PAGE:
François JouffroyFrançois Jouffroy (1 February 1806 – 25 June 1882) was a French sculptor.

French ship MongeMonge (A601), named after the 18th century mathematician Gaspard Monge, is a Missile Range Instrumentation Ship of the French Navy dedicated to tracking and measuring rocket trajectories. She was built for the trials of the Submarine-launched ballistic missiles of the Navy, and is also used to monitor the launch of Ariane rockets. Monge is one of the few ships in the world to have this capacity.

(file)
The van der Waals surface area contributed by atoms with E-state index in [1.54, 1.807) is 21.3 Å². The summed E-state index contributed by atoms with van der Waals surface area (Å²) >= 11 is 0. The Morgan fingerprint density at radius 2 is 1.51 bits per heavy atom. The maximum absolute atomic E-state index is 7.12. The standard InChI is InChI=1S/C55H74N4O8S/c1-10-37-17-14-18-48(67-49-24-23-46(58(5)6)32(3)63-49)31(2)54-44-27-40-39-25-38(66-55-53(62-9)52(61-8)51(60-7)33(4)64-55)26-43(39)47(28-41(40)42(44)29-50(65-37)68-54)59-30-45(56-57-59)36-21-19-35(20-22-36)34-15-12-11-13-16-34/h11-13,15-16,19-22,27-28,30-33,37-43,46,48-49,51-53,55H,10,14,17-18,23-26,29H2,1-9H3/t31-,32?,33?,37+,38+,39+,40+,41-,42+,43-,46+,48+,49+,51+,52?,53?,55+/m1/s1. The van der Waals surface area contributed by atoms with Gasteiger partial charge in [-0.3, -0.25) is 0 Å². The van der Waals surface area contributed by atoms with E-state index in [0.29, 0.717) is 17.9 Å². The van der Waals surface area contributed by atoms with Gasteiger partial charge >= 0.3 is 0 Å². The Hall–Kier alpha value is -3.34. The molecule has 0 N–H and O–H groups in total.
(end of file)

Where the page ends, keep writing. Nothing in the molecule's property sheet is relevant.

Gaspard Monge's mausoleumGaspard Monge, whose remains are deposited in the burying ground in Père Lachaise Cemetery, at Paris, in a magnificent mausoleum, was professor of geometry in the École polytechnique at Paris, and with Denon accompanied Napoleon Bonaparte on his memorable expedition to Egypt; one to make drawings of the architectural antiquities and sculpture, and the other the geographical delineations of that ancient country. He returned to Paris, where he assisted Denon in the publication of his antiquities. At his decease the pupils of the Polytechnique School erected this mausoleum to his memory, as a testimony of their esteem, after a design made by his friend, Monsieur Denon. The mausoleum is of Egyptian architecture, with which Denon had become familiarly acquainted.